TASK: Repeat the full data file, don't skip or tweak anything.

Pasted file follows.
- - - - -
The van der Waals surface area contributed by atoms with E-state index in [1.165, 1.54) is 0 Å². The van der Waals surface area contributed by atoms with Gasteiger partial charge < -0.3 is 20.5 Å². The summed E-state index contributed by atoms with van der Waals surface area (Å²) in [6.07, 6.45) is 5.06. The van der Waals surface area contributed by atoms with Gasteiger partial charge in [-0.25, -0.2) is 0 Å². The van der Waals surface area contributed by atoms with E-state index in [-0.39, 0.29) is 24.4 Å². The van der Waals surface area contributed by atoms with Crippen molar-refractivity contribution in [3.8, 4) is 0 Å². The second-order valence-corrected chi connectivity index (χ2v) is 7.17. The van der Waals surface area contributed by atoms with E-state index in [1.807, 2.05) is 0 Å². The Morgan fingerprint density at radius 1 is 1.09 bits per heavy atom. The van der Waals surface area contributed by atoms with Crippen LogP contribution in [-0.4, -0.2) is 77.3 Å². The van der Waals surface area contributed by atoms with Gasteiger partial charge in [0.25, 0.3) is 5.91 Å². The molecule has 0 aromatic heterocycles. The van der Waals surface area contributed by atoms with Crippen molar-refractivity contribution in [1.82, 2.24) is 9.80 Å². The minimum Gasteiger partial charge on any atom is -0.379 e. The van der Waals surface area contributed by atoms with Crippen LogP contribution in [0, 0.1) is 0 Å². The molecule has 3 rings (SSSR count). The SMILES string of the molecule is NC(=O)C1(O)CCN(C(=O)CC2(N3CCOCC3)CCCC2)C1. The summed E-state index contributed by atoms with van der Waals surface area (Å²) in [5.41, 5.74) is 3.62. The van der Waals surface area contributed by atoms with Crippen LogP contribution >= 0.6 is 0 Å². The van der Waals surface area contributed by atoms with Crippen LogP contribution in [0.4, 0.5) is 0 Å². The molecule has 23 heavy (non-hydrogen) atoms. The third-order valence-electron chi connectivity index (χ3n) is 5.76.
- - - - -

The van der Waals surface area contributed by atoms with E-state index in [1.165, 1.54) is 0 Å². The van der Waals surface area contributed by atoms with Gasteiger partial charge < -0.3 is 20.5 Å². The summed E-state index contributed by atoms with van der Waals surface area (Å²) in [6.07, 6.45) is 5.06. The van der Waals surface area contributed by atoms with Gasteiger partial charge in [-0.25, -0.2) is 0 Å². The van der Waals surface area contributed by atoms with E-state index in [-0.39, 0.29) is 24.4 Å². The van der Waals surface area contributed by atoms with Crippen molar-refractivity contribution in [3.8, 4) is 0 Å². The second-order valence-corrected chi connectivity index (χ2v) is 7.17. The van der Waals surface area contributed by atoms with E-state index in [1.807, 2.05) is 0 Å². The Morgan fingerprint density at radius 1 is 1.09 bits per heavy atom. The van der Waals surface area contributed by atoms with Crippen LogP contribution in [-0.4, -0.2) is 77.3 Å². The van der Waals surface area contributed by atoms with Gasteiger partial charge in [0.25, 0.3) is 5.91 Å². The molecule has 0 aromatic heterocycles. The van der Waals surface area contributed by atoms with Crippen molar-refractivity contribution in [1.82, 2.24) is 9.80 Å². The minimum Gasteiger partial charge on any atom is -0.379 e. The van der Waals surface area contributed by atoms with Crippen LogP contribution in [0, 0.1) is 0 Å². The molecule has 3 rings (SSSR count). The SMILES string of the molecule is NC(=O)C1(O)CCN(C(=O)CC2(N3CCOCC3)CCCC2)C1. The summed E-state index contributed by atoms with van der Waals surface area (Å²) in [5.41, 5.74) is 3.62. The van der Waals surface area contributed by atoms with Crippen LogP contribution >= 0.6 is 0 Å². The van der Waals surface area contributed by atoms with Crippen LogP contribution in [0.4, 0.5) is 0 Å². The molecule has 23 heavy (non-hydrogen) atoms. The third-order valence-electron chi connectivity index (χ3n) is 5.76.